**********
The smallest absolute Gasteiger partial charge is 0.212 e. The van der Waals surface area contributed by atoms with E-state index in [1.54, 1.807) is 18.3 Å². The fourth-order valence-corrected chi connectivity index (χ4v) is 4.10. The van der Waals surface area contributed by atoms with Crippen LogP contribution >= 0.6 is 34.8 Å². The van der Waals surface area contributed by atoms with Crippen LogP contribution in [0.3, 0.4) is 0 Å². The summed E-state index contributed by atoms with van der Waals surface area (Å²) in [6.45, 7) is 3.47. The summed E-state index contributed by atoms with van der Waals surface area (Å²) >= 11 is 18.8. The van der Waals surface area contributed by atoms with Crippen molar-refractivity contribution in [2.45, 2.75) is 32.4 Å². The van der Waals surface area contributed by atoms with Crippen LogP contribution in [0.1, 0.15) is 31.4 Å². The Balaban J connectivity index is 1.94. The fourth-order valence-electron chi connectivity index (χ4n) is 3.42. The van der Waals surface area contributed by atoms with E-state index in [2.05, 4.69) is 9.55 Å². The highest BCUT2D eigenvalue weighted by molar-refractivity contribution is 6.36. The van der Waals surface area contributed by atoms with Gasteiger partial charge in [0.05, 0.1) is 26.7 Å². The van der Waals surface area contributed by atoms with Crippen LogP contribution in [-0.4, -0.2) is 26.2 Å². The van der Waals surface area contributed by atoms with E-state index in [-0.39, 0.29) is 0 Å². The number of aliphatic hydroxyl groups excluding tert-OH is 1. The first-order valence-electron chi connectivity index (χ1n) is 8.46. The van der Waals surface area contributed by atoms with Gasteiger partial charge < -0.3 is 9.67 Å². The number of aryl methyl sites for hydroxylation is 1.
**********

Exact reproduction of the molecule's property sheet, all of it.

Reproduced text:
The smallest absolute Gasteiger partial charge is 0.212 e. The van der Waals surface area contributed by atoms with E-state index in [1.54, 1.807) is 18.3 Å². The fourth-order valence-corrected chi connectivity index (χ4v) is 4.10. The van der Waals surface area contributed by atoms with Crippen LogP contribution >= 0.6 is 34.8 Å². The van der Waals surface area contributed by atoms with Crippen LogP contribution in [0.3, 0.4) is 0 Å². The summed E-state index contributed by atoms with van der Waals surface area (Å²) in [6.45, 7) is 3.47. The summed E-state index contributed by atoms with van der Waals surface area (Å²) >= 11 is 18.8. The van der Waals surface area contributed by atoms with Crippen molar-refractivity contribution in [2.45, 2.75) is 32.4 Å². The van der Waals surface area contributed by atoms with Crippen LogP contribution in [0.1, 0.15) is 31.4 Å². The Balaban J connectivity index is 1.94. The fourth-order valence-electron chi connectivity index (χ4n) is 3.42. The van der Waals surface area contributed by atoms with E-state index in [2.05, 4.69) is 9.55 Å². The highest BCUT2D eigenvalue weighted by molar-refractivity contribution is 6.36. The van der Waals surface area contributed by atoms with Gasteiger partial charge in [0.05, 0.1) is 26.7 Å². The van der Waals surface area contributed by atoms with Crippen LogP contribution in [-0.4, -0.2) is 26.2 Å². The van der Waals surface area contributed by atoms with E-state index in [-0.39, 0.29) is 0 Å². The number of aliphatic hydroxyl groups excluding tert-OH is 1. The first-order valence-electron chi connectivity index (χ1n) is 8.46. The van der Waals surface area contributed by atoms with Gasteiger partial charge < -0.3 is 9.67 Å². The number of aryl methyl sites for hydroxylation is 1.